George Washington Papers

To George Washington from Major General Nathanael Greene, 8 October 1780

From Major General Nathanael Greene

Ver Planks Point [N.Y.] Octr 8th 1780


The enclosed is an account given by a deserter just come to this Post.1 It is probable; if the person is a spy, he will be in Camp to day, and perhaps to morrow, as the army will be on the move, and uncertain where it is marching to. To fix that, may detain him a day longer & I have thought it of sufficient importance to send an Express; as the detection of spies is an interesting matter to the safety of an army: and the more hazardous the business is rendered, the more difficult it will be for the Enemy to obtain intelligence.

The troops under my command encamped last night at Haverstraw; and this morning marched for West Point. Part of the baggage is gone up the river, and the rest will go this evening. Most of the covered waggons are over the river, and by to morrow morning the whole of the waggons will be over.

Genl Wayne marched last evening from Haverstraw. Genl St Clair with the other brigade will march in the morning; but perhaps not until late, as it will be difficult for me to give the order this evening, not knowing with certainty whether the troops will arrive at West Point until the morning.2

Mr Arthur Lee crossed King’s Ferry last evening; he purposes calling at Head Quarters on his way to Philadelphia.3 I am with great respect your Excellency’s most obdt huml. Servt

Nath. Greene M. General

LS, DLC:GW; ADf, NjP: De Coppet Collection.

GW replied to Greene from headquarters at Preakness on Tuesday, 10 Oct.: “I recd yours of the 8th from Verplanks point. Inclosed is an extract from the General Orders of this day. You will be pleased to have it communicated as expeditiously as possible to the Corps at Kings Ferry and to Colo. Sheldons Regiment that the Returns called for may, if possi⟨ble,⟩ be all here by saturday next” (LS, in Tench Tilghman’s writing, MiU-C: Greene Papers; Df, DLC:GW; Varick transcript, DLC:GW). The enclosure has not been identified, but see the general orders for 10 Oct. regarding returns related to soldiers engaged for the war. For Greene’s compliance, see his orders for 12 Oct. in Greene Papers description begins Richard K. Showman et al., eds. The Papers of General Nathanael Greene. 13 vols. Chapel Hill, N.C., 1976–2005. description ends , 6:370.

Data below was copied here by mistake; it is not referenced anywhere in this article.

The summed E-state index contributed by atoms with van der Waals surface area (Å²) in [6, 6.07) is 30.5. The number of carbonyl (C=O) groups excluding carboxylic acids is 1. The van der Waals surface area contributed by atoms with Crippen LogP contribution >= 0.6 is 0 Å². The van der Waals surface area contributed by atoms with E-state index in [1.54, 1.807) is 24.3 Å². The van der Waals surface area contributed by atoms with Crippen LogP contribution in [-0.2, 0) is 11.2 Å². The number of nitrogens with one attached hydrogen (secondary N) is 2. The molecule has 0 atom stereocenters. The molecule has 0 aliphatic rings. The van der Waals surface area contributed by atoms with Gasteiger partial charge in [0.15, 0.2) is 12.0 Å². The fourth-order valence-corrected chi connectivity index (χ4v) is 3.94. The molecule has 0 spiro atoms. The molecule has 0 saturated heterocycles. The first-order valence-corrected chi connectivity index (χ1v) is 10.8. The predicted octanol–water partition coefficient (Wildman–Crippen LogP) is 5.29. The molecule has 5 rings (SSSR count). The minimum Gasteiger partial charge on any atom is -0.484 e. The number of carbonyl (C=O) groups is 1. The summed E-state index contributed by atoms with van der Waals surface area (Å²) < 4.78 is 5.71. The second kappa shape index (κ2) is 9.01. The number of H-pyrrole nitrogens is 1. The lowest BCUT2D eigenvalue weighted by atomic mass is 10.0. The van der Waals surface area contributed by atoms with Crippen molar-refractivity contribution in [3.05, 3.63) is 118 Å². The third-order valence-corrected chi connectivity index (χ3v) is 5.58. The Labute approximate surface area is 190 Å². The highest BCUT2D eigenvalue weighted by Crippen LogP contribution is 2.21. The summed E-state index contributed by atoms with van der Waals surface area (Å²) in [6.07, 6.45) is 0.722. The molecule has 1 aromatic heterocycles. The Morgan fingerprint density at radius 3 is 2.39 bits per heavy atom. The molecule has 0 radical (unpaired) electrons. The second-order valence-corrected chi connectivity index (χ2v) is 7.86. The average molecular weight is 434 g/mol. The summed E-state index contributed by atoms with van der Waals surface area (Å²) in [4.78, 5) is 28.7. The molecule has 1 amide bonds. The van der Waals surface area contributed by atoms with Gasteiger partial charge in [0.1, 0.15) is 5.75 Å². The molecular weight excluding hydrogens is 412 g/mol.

1The enclosure has not been identified.

2The troops arrived at West Point the next morning (see Greene to GW, 13 Oct.).

Greene’s draft included two more paragraphs at this point: “Upon conversing with Colonel [James] Livingston respecting the Posts under his command; and making enquiry concerning the time it will take to get off the Cannon and Stores as well as the time it will take for the Enemy to run up to the posts after he gets intelligence I am almost of opinion that it will be best to put the Posts in a condition to hold out as long as they can.

“If the Enemy have any movement of a serious Nature against West Point a few Armed vessels will precede the transports about an hour or two and will pass the works without difficulty which would prevent the Stores from being got off in any other way than by Land; and [to] hold teams in readiness for this service will be very expensive.”

3This sentence appears only in the LS. The Pennsylvania Evening Post (Philadelphia) for 17 Oct. printed an item reporting the departure from Boston on 23 Sept. of Arthur Lee, “late a commissioner of the United States at the courts of Versailles and Madrid” (see also James Bowdoin to GW, 17 Aug.). Congress resolved on 19 Oct. that Lee present “all the information in his power relative to our affairs in Europe” (JCC description begins Worthington Chauncey Ford et al., eds. Journals of the Continental Congress, 1774-1789. 34 vols. Washington, D.C., 1904–37. description ends , 18:953).

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